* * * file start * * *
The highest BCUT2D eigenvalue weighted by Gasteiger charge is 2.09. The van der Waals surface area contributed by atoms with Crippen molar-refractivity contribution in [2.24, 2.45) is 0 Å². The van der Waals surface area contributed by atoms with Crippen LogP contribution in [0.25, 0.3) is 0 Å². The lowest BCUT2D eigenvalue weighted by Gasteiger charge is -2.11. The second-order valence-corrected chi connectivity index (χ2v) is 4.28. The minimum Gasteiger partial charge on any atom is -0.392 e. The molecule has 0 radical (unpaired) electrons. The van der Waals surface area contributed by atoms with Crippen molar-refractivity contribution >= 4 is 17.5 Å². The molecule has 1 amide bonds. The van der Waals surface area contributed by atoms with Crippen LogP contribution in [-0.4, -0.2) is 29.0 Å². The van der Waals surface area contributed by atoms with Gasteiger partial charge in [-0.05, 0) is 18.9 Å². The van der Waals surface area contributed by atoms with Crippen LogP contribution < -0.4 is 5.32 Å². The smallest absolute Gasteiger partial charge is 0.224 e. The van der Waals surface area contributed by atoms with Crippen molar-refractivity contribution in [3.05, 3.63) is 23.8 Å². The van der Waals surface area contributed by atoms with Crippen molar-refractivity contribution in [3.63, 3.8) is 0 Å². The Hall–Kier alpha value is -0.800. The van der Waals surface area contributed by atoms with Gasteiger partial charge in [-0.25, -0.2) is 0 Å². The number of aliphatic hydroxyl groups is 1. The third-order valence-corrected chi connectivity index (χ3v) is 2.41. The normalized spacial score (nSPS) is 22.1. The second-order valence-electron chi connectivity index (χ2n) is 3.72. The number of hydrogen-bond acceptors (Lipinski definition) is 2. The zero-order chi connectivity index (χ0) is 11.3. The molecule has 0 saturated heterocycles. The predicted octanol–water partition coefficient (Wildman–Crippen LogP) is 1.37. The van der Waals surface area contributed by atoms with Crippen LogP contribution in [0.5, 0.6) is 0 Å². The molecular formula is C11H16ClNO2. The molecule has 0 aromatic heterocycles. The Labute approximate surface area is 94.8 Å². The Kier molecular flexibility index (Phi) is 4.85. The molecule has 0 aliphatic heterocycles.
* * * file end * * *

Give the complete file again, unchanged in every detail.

The highest BCUT2D eigenvalue weighted by Gasteiger charge is 2.09. The van der Waals surface area contributed by atoms with Crippen molar-refractivity contribution in [2.24, 2.45) is 0 Å². The van der Waals surface area contributed by atoms with Crippen LogP contribution in [0.25, 0.3) is 0 Å². The lowest BCUT2D eigenvalue weighted by Gasteiger charge is -2.11. The second-order valence-corrected chi connectivity index (χ2v) is 4.28. The minimum Gasteiger partial charge on any atom is -0.392 e. The molecule has 0 radical (unpaired) electrons. The van der Waals surface area contributed by atoms with Crippen molar-refractivity contribution >= 4 is 17.5 Å². The molecule has 1 amide bonds. The van der Waals surface area contributed by atoms with Crippen LogP contribution in [-0.4, -0.2) is 29.0 Å². The van der Waals surface area contributed by atoms with Gasteiger partial charge in [-0.05, 0) is 18.9 Å². The van der Waals surface area contributed by atoms with Crippen LogP contribution < -0.4 is 5.32 Å². The smallest absolute Gasteiger partial charge is 0.224 e. The van der Waals surface area contributed by atoms with Crippen molar-refractivity contribution in [3.05, 3.63) is 23.8 Å². The van der Waals surface area contributed by atoms with Crippen molar-refractivity contribution in [3.63, 3.8) is 0 Å². The Hall–Kier alpha value is -0.800. The van der Waals surface area contributed by atoms with Gasteiger partial charge in [-0.25, -0.2) is 0 Å². The number of aliphatic hydroxyl groups is 1. The third-order valence-corrected chi connectivity index (χ3v) is 2.41. The normalized spacial score (nSPS) is 22.1. The second-order valence-electron chi connectivity index (χ2n) is 3.72. The number of hydrogen-bond acceptors (Lipinski definition) is 2. The zero-order chi connectivity index (χ0) is 11.3. The molecule has 0 saturated heterocycles. The predicted octanol–water partition coefficient (Wildman–Crippen LogP) is 1.37. The van der Waals surface area contributed by atoms with Crippen LogP contribution in [0.5, 0.6) is 0 Å². The molecular formula is C11H16ClNO2. The molecule has 0 aromatic heterocycles. The Labute approximate surface area is 94.8 Å². The Kier molecular flexibility index (Phi) is 4.85. The molecule has 0 aliphatic heterocycles.